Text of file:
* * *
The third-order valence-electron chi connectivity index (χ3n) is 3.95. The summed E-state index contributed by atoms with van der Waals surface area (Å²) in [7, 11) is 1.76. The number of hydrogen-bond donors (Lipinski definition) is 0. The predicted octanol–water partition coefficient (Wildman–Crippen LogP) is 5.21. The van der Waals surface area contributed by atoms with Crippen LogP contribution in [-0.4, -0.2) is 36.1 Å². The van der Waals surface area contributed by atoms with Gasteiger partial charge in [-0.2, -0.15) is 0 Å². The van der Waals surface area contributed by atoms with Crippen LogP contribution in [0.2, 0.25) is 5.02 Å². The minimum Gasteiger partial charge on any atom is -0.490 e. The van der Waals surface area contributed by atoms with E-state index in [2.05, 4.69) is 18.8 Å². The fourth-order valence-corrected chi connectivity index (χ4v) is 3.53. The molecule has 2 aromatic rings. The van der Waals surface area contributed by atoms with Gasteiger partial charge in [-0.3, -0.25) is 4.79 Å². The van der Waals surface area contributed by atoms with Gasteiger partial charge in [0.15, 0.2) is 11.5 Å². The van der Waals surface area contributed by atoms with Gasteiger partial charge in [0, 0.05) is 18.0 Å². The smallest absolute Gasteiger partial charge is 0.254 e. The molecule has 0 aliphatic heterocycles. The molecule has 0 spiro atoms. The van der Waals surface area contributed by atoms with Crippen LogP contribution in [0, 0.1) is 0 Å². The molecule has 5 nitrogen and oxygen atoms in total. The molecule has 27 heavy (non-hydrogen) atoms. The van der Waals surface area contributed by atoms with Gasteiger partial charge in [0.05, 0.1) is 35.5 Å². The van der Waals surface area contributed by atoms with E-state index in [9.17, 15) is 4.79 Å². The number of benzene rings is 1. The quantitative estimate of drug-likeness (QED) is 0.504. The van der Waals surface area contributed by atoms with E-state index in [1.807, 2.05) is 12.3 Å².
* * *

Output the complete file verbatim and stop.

The third-order valence-electron chi connectivity index (χ3n) is 3.95. The summed E-state index contributed by atoms with van der Waals surface area (Å²) in [7, 11) is 1.76. The number of hydrogen-bond donors (Lipinski definition) is 0. The predicted octanol–water partition coefficient (Wildman–Crippen LogP) is 5.21. The van der Waals surface area contributed by atoms with Crippen LogP contribution in [-0.4, -0.2) is 36.1 Å². The van der Waals surface area contributed by atoms with Gasteiger partial charge in [-0.2, -0.15) is 0 Å². The van der Waals surface area contributed by atoms with Crippen LogP contribution in [0.2, 0.25) is 5.02 Å². The minimum Gasteiger partial charge on any atom is -0.490 e. The van der Waals surface area contributed by atoms with E-state index in [2.05, 4.69) is 18.8 Å². The fourth-order valence-corrected chi connectivity index (χ4v) is 3.53. The molecule has 2 aromatic rings. The van der Waals surface area contributed by atoms with Gasteiger partial charge in [-0.3, -0.25) is 4.79 Å². The van der Waals surface area contributed by atoms with Gasteiger partial charge in [0.15, 0.2) is 11.5 Å². The van der Waals surface area contributed by atoms with Gasteiger partial charge in [0, 0.05) is 18.0 Å². The smallest absolute Gasteiger partial charge is 0.254 e. The molecule has 0 aliphatic heterocycles. The molecule has 0 spiro atoms. The van der Waals surface area contributed by atoms with Crippen LogP contribution in [0, 0.1) is 0 Å². The molecule has 5 nitrogen and oxygen atoms in total. The molecule has 27 heavy (non-hydrogen) atoms. The van der Waals surface area contributed by atoms with Gasteiger partial charge in [0.05, 0.1) is 35.5 Å². The van der Waals surface area contributed by atoms with E-state index in [9.17, 15) is 4.79 Å². The number of benzene rings is 1. The quantitative estimate of drug-likeness (QED) is 0.504. The van der Waals surface area contributed by atoms with E-state index in [1.807, 2.05) is 12.3 Å².